Best practices to boost data security in call centers

Best practices to boost data security in call centers

Faith Ocampo Published on June 21, 2017

IT manager inspecting server

These days, call centers operate in a highly competitive landscape. They manage sophisticated and complex technology systems to optimize sales and meet customer demands.

For instance, customer management platforms have evolved throughout the years, which is both a good and a bad thing. While tech-powered solutions like this enhance contact center services, they also make them more vulnerable to various forms of cyber attack.
In an information-driven era, customer service providers have a responsibility to protect their documents, networks, and systems. After all, they’re handling big data, some of which may be confidential and sensitive. When leaked, these chunks of data may compromise the brands they represent and the customers they cater to. Wide attacks may also interrupt operations, resulting to massive profit losses and higher expenditures.
Both customer support vendors and business owners must be aware of how to boost data security. Check out these best practices for protecting your data.

1. Set up measures for physical security.

office worker holding proximity card over electronic door locks

This is perhaps the most obvious and the simplest step in securing your IT-related assets, including documents. Data breach may be prevented by setting up on-premises security features. For example, simply using door locks can discourage unauthorized entry to restricted areas. If you’re managing a big office space, you may also want to install security cameras and hire qualified personnel to monitor them.

Next, pay attention to your server rooms. Keep them safe by limiting access to authorized staff only. For this, you may use proximity cards.

Make sure to station security personnel in high-concern areas. They should be well-informed about your policies especially when it comes to physical security.

 

2. Improve internal security.

strict recruitment manager reading job applicant resume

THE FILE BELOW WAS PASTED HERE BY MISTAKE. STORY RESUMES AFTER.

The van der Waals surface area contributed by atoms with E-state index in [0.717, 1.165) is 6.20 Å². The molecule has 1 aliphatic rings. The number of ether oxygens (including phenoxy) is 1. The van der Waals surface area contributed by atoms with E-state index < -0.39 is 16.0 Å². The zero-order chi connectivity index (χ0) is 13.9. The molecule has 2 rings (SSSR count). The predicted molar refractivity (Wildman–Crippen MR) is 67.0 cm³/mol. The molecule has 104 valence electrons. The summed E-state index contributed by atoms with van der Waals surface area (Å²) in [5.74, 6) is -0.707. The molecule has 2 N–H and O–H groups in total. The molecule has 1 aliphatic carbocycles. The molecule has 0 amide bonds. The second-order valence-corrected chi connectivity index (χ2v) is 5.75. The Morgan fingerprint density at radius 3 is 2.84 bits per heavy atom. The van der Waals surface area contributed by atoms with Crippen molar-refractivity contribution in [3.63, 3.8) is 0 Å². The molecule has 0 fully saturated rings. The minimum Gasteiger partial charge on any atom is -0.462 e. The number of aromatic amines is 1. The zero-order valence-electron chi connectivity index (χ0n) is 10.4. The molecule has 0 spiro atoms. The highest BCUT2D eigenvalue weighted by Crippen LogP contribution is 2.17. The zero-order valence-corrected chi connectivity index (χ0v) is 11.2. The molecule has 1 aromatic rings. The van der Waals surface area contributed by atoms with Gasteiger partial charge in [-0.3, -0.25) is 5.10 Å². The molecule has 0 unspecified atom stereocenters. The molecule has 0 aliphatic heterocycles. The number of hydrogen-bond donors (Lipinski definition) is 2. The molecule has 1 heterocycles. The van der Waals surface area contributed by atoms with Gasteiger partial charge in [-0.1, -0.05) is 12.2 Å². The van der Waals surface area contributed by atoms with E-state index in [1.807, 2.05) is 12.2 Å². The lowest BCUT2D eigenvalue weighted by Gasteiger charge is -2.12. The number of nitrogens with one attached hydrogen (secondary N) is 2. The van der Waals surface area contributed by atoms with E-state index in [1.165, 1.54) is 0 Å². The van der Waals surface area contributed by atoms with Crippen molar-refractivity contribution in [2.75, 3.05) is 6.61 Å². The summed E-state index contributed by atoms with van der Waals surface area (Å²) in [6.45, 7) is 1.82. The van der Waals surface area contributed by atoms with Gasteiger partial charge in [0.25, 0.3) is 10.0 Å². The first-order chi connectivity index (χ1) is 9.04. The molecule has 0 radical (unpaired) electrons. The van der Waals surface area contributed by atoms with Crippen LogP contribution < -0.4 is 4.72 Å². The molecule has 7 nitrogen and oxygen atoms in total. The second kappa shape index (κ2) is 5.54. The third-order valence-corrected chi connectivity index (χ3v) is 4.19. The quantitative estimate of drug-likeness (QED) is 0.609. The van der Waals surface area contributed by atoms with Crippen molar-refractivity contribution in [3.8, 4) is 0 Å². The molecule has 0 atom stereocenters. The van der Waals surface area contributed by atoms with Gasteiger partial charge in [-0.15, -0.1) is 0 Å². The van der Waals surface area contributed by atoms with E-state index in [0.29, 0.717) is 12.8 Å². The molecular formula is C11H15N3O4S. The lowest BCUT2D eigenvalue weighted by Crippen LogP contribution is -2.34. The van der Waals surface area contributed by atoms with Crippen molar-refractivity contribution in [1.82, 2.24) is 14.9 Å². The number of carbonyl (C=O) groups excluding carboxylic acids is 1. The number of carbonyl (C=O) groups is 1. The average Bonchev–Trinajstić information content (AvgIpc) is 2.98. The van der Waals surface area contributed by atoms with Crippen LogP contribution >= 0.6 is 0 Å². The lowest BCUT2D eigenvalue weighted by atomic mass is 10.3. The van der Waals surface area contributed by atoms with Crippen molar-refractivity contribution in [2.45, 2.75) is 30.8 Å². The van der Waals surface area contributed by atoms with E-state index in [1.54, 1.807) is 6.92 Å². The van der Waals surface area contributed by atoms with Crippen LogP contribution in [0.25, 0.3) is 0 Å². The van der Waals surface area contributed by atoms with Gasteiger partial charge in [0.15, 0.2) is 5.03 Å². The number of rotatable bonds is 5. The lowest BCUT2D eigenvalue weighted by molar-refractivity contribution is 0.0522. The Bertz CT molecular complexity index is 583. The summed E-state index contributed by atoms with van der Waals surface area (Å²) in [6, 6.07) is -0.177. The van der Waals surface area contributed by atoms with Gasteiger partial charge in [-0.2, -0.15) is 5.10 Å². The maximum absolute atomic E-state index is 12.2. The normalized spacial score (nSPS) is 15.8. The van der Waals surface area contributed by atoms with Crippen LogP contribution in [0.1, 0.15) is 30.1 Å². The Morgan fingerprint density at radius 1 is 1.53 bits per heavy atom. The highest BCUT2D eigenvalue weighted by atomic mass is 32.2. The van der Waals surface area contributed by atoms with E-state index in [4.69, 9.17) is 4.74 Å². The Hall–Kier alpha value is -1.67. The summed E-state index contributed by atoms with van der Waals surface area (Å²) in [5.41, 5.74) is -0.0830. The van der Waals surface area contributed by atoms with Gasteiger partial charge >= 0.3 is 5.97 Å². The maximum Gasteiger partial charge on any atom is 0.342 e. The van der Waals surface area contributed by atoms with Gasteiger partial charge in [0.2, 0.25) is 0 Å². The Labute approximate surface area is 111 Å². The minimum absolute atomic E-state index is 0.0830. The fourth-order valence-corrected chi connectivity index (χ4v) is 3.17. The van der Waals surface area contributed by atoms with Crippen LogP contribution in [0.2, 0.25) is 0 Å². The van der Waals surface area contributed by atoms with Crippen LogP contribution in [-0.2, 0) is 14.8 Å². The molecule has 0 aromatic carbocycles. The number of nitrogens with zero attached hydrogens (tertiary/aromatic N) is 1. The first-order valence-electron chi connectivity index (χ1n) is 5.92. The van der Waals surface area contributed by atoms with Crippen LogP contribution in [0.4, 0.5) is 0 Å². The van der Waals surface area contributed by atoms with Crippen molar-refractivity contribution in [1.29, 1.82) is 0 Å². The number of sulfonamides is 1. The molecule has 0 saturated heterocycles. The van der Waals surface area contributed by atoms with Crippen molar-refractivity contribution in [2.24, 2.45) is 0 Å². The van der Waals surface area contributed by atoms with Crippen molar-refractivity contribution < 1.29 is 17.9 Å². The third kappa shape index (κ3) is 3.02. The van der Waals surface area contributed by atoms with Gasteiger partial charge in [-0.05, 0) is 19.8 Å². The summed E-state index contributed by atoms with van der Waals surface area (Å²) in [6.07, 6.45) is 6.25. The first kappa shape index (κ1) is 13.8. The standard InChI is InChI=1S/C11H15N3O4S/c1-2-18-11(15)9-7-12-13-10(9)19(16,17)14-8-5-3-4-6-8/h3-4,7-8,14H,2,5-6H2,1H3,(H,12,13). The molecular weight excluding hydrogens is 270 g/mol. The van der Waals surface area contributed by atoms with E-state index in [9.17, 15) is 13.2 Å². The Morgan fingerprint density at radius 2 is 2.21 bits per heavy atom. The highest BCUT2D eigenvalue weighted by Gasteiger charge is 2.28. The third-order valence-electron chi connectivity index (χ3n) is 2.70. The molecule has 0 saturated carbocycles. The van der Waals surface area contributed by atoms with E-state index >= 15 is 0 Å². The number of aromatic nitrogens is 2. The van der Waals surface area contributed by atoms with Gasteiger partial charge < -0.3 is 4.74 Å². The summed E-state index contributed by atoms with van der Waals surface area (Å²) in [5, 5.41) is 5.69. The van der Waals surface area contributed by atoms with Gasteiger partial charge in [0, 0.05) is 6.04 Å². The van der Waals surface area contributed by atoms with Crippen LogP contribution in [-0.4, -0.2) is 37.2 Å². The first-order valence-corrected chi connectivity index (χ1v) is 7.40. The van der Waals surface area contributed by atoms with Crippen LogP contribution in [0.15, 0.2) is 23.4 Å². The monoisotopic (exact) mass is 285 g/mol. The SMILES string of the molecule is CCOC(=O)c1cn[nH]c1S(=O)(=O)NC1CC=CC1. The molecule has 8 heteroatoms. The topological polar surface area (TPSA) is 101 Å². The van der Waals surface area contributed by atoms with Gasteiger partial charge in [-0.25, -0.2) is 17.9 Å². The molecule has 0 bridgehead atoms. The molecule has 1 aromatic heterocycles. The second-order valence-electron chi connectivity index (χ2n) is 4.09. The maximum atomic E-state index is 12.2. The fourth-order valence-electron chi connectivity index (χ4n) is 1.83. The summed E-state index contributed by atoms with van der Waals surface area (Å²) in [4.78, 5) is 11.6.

Data hackers are a big threat to every business, but your own employees may be the biggest threat to information security. And because your staff has wide access to company-owned documents, the risks they pose are harder to detect and manage.

Be extra careful when hiring employees. If possible, conduct background checks and rigorously screen applicants. Once hired, make it a point to communicate your IT security protocols to them and educate them about different forms of cyber attacks.

Carefully identify the documents and tools that they need for the job, and restrict their access to information that’s relevant to their tasks. Some employers also ban mobile phones, flash drives, pen and paper, and other objects that can be used to copy or store information without authorization.

 

3. Conduct regular penetration tests.

it manager looking at tablet inspecting server

The best way to guard against hackers is to think and act like one. Conducting a penetration test, more commonly known as a pen test, is a good idea. A pen test is a simulated attack on a system or network, and this technique is usually done by IT security professionals. Thus, it will allow you to spot vulnerabilities in your network security. Make sure to do this regularly so you can keep your network or system updated and resilient against all forms of hacking.

 

Faith is a digital media enthusiast aiming to become an active part of the tech world by sharing her insights. She likes to blog about everything digimarketing, technology, and social media.

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